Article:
So, let’s go back to mainframes and see what people are blogging about mainframe futures. Well, we have people convinced that the IBM z11 processor is the route to Nirvana, and other people suggesting that unless we migrate all our applications on to Microsoft boxes our data centres will come crashing down around our ears. There are blogs extolling the virtues of cloud computing to finally make the end user computing experience like shopping or using utilities (like gas or electricity not like IEBPTPCH or IEHMOVE!). There are other blogs suggesting that using a mainframe has many of the characteristics of cloud computing already and we’ve been doing it for 40-odd years already – plus ça change!

I’m sure I could do exactly the same thing with car models – some writers would extol their virtues, while others would focus on the vices of the vehicle. Or I could use the Internet to make a choice about a washing machine, a fridge, a university course, anything!

The problem is simple. The more egalitarian the Internet has become, the more people are happy to share their opinions or repeat the opinions of others. As a consequence of more people giving an opinion, there are more opinions out there are to read – leading directly to more confusion amongst the browsing population!

So what’s the solution, I hear you ask? Well the answer is to rely on the opinions of people you trust. Now, that’s easier said than done. So, if I wanted to get a good inside into mainframe trends, I would look at the following blogs:

IBM’s Mainframe Blog, which is part of its zNextGen initiative, ( This has a number of short videos as well.

Another good blog is James Governor’s Monkchips site (

Definitely worth a look is Marc Wambeke's Mainframe Watch Belgium at

There’s a humorous blog by CA’s Reg Harbeck at I still like his entry, “How to Talk Like a Mainframer”.

Bob Thomas, who owns zJournal, is blogging at

Willie Favero’s excellent DB2 for z/OS blog is at

There's an interesting blog at The Raised Floor by Jeffrey M Birnbaum, Mike Desens, Tom Gross, Rich Lechner, Chris Mines, Jerry Murphy, John Patrick, Neil Rasmussen, Will Runyon, and Steve Sams, which is at

There’s a group of techie/creative people working in and around IBM’s Hursley Park Lab in the UK. They produce an interesting blog is at

There are a number of very insightful blogs at IBM’s My developerWorks. You can click on the links from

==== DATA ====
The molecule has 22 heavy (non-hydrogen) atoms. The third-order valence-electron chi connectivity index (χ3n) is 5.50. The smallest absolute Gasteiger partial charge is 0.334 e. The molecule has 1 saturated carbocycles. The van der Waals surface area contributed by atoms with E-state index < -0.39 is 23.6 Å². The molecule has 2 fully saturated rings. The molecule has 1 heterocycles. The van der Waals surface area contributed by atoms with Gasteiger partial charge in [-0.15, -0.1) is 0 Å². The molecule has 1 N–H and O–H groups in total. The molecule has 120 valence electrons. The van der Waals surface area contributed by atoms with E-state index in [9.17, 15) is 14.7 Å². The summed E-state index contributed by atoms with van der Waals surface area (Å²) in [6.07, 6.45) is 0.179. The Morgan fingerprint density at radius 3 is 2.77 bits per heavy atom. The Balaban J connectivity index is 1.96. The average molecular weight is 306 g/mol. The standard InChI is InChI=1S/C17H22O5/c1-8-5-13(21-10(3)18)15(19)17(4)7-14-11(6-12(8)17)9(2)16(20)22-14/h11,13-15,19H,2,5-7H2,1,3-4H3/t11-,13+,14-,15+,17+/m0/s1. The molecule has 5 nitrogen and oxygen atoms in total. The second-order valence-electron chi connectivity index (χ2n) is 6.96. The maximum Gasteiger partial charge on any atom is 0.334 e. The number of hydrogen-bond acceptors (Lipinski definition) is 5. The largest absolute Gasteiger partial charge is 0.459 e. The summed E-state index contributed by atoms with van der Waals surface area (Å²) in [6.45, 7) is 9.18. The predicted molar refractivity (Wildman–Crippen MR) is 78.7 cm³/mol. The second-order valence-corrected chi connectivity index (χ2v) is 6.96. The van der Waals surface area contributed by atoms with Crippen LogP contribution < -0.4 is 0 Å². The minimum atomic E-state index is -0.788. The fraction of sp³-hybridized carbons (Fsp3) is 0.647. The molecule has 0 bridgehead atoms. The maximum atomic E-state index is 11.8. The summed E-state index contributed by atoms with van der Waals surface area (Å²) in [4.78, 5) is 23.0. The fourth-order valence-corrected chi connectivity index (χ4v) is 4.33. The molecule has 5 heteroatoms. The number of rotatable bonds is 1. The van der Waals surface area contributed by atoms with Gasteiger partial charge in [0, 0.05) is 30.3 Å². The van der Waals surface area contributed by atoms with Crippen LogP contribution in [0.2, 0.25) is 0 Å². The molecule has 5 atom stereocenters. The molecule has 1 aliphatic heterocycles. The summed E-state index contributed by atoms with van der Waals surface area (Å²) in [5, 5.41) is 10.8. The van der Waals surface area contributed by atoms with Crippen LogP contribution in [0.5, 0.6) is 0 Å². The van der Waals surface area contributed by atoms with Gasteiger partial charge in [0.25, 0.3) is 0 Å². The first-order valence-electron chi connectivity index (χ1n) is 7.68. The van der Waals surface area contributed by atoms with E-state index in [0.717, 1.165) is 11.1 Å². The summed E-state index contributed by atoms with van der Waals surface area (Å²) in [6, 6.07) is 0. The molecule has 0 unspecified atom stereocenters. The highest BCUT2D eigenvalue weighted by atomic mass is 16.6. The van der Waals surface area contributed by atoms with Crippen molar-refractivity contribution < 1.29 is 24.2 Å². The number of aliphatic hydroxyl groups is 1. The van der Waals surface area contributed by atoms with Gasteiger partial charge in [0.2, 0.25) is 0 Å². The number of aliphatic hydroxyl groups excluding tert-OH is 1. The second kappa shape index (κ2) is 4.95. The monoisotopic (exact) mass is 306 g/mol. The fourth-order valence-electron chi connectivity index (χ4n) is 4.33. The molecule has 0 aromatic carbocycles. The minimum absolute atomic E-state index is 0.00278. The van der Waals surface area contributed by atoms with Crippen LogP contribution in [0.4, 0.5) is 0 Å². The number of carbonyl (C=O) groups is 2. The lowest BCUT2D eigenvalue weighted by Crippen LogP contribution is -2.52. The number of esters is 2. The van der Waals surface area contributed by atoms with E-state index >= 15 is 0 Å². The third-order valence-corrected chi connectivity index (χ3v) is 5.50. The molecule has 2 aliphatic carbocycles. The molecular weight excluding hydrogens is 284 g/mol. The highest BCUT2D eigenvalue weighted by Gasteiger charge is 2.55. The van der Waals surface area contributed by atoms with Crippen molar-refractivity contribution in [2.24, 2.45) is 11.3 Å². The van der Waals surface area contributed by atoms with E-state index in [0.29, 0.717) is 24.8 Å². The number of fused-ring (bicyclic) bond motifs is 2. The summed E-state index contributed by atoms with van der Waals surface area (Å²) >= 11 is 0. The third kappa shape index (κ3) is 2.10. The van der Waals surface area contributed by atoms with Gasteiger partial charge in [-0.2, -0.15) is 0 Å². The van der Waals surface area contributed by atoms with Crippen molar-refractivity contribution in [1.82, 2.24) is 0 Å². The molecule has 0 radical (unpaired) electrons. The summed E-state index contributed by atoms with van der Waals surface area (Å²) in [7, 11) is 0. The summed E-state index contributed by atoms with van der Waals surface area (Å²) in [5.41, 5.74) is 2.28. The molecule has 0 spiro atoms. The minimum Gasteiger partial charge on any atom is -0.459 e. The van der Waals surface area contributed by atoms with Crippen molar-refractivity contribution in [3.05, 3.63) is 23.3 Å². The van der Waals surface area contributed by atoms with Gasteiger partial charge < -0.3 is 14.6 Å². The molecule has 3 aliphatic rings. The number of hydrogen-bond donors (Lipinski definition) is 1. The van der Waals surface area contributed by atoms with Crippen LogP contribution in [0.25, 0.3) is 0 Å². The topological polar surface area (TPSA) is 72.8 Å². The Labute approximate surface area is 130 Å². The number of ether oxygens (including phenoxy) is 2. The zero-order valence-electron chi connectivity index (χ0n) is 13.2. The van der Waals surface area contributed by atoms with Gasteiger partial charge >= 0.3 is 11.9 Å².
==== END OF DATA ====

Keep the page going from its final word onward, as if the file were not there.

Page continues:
Always up-to-date is Mark Fontecchio’s blog at Mainframe Propeller Head. He’s been a reporter for TechTarget since 2006. The URL is
An occasional blogger is Steve Baugh, styling himself The CICS Guy. His blog is at

And, of course, don’t miss the Mainframe Update blog at

But when it comes to buying an iPad, or a car, etc, you’ll have to find your own experts in the blogosphere!

Sunday, 13 June 2010

Change is the only constant!

“Any change, even a change for the better, is always accompanied by drawbacks and discomforts.” So said Arnold Bennett the novelist, playwright, critic, and essayist, who lived from 1867 to 1931. Winston Churchill’s take on the subject was: “There is nothing wrong with change, if it is in the right direction”. And Harold Wilson, who was also a British Prime Minister said: “He who rejects change is the architect of decay.”

This week I want to talk a little bit about change – or, more particularly, change management. We’re all so use to change these days we perhaps forget that there are ways of carrying out change in an organization that work – and, of course, ways of performing change that lead simply to chaos! There’s hardly a new leader, whether in government or within an organization that doesn’t feel making a few changes will stamp his or her mark on that organization (or country or whatever).

So what is change management? Well, Wikipedia informs us that: “change management is a structured approach to transitioning individuals, teams, and organizations from a current state to a desired future state. Change management (or change control) is the process during which the changes to a system are implemented in a controlled manner by following a pre-defined framework/model with, to some extent, reasonable modifications.”

In terms of mainframes, you might be looking at products such as the CA Endevor or ChangeMan. The CA Web site tells us: “CA Endevor Software Change Manager automates your entire development process, adapting to specific business requirements while ensuring consistency and complete control, protecting your software assets, and maintaining application integrity”. Integration with IBM Rational Developer for System z improves productivity, accelerates time-to-delivery, and ensures the auditability of all programmer activities. Serena’s Web site says: “Serena ChangeMan ZMF, Change Management for Mainframe Systems, protects your corporate assets – and in the process, lets your programmers get more done in less time. Serena ChangeMan ZMF controls every code change in your mainframe environment. It guarantees source-to-load integrity and ensures that only successfully tested programs make it into production. ChangeMan ZMF reduces maintenance costs and regression errors by moving code through an automated mainframe life-cycle with strict accountability and quality assurance at every step. It can support developer communication and perform regression analyses as part of the most thorough concurrent development available. With ChangeMan ZMF, application code is easier to find, modify, and deploy.”